Monday, November 12, 2012

Through the Bible, Week 10

Wisdom: Seeing the World through Covenant Eyes

Wisdom is usually the name given to the literature found in the books of Job, Ecclesiastes, Songs of Songs and Proverbs.  Each are concerned with living life in a fruitful way given the challenges that life presents.  Job teaches us that life is learning how to suffer.  Ecclesiastes present life as a quest for meaning. Proverbs is a collection of truism on a life well lived.  And Songs of Songs is about the essence of life, which is love.  The Song of Songs is also the "sound track" of the Bible, given its nuptial melody from Genesis to Revelation.

Wisdom is sometimes referred to as "creation theology" as opposed to "covenant theology."  This is an unnecessary and, I believe, an inaccurate distinction.  All of the Bible is covenant theology because it all arises from the covenant bond(s) that God initiates with humanity, culminating in the new covenant in Jesus' blood.  Wisdom is one of the varied literatures and concerns in the Bible which views creation from the perspective of the covenant.  Other Ancient Near Eastern cultures have their sapiental traditions: proverbs, sayings, songs, and the like.  However, in the Old Testament these common forms have a unique perspective.  All wisdom literature is about life lived, but the wisdom found in the OT is about living in the world as a "gift" not a "given."  The world and our life in it is a gift because we have come to know its Creator in Jesus Christ, our Lord.  God is a generous God, who gave his only begotten Son.  Creation bears the imprint of its Creator.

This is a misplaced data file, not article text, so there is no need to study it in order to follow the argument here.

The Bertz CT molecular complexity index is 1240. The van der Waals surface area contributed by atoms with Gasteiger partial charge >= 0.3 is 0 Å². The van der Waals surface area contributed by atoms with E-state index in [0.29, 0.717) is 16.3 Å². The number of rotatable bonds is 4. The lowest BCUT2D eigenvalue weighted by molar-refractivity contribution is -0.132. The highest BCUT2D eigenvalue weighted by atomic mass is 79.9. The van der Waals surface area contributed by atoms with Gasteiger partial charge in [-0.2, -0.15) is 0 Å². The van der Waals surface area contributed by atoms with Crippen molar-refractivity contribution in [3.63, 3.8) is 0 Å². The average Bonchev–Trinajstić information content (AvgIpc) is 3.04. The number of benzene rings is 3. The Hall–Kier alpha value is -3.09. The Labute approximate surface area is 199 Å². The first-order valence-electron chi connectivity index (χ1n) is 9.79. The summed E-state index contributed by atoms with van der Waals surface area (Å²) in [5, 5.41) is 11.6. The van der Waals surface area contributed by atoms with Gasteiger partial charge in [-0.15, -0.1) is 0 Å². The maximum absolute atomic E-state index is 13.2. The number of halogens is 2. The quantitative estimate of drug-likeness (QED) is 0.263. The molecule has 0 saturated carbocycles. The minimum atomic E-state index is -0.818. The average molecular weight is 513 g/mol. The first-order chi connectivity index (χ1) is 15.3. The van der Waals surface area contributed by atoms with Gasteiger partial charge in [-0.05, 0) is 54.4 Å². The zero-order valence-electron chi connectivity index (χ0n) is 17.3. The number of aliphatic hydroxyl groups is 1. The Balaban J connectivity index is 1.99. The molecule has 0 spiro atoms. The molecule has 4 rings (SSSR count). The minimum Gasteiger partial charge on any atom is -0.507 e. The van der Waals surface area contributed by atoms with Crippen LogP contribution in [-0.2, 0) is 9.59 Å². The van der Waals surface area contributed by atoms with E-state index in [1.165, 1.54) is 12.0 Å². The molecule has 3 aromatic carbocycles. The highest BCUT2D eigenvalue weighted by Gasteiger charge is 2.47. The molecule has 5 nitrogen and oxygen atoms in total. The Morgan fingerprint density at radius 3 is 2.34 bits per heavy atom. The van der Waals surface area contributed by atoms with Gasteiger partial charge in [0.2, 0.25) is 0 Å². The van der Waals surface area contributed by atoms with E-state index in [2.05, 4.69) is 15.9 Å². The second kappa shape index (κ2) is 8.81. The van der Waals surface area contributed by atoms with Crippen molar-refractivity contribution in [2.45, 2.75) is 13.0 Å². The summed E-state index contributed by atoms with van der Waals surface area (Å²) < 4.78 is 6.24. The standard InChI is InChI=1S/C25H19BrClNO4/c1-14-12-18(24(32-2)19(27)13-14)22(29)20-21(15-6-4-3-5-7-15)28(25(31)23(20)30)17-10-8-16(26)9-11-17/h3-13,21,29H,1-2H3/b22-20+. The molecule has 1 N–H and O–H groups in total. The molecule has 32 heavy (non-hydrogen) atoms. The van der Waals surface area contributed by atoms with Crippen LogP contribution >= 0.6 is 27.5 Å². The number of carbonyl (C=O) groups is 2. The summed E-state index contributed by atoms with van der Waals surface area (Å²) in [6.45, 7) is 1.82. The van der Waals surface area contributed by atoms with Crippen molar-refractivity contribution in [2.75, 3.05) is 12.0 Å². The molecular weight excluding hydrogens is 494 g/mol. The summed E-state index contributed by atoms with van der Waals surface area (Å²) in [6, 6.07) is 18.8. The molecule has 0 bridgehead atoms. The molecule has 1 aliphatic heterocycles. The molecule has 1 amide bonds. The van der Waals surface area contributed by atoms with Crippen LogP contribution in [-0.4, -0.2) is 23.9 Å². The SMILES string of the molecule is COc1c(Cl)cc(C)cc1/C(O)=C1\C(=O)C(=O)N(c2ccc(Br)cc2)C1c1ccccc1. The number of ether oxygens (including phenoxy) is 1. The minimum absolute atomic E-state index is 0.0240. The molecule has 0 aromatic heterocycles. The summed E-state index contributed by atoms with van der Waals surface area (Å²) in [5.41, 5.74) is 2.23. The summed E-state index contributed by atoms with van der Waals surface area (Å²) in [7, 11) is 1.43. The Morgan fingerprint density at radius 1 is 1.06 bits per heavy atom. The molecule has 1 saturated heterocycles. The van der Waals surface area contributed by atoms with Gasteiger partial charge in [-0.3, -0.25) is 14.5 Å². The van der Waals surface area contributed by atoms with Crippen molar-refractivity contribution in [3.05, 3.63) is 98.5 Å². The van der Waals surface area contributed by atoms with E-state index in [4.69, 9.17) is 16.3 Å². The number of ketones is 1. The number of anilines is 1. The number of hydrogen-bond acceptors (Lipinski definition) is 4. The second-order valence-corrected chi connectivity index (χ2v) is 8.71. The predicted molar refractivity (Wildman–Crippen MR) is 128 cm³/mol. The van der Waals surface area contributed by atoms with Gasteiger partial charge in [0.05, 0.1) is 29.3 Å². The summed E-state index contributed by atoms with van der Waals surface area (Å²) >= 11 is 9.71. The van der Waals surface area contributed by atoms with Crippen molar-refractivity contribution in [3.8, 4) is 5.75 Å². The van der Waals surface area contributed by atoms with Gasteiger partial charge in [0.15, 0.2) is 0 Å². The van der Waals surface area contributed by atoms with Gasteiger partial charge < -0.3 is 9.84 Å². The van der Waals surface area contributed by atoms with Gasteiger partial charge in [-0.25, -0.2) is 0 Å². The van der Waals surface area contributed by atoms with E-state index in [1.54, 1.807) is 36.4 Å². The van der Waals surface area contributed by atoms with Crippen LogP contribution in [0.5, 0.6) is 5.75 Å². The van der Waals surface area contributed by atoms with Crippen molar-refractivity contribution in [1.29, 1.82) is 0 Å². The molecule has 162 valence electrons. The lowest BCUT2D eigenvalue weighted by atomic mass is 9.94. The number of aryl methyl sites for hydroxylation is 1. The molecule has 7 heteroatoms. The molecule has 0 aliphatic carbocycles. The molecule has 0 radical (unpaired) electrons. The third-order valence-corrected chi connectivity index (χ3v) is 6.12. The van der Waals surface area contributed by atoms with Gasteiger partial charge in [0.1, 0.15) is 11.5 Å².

One helpful way to make this distinction between biblical and non-biblical wisdom is to compare Annie Dillard's Pilgrim at Tinker Creek with, say, Carl Sagan's Cosmos.  Both are looking at the world, looking even in wonder and astonishment.  But there is an interior understanding, an intimacy even, in Dillard's account that is missing in Sagan's.  Same world but different meaning.  Dillard sees the world as "gift".  Sagan sees it as a "given" - billions and billions of years old and it will eventually burn out.  Sagan's "world" is not sustained but rather self-sustaining. It is a disenchanted world and only merits speculation.  However, the world of Dillard (and the Bible) is enchanted and merits adoration and praise.

When I look at your heavens, the work of your fingers,
the moon and the stars, which you have set in place,
what is man that you are mindful of him, and the son of man that you care for him?
Yet you have made him a little lower than the angels, and crowned him glory and honor.
You have given him dominion over the works of your hands; you have put all things under his feet....

O Lord, our Lord, how majestic is your name in all the earth!  

Psalm 8:3-6, 9

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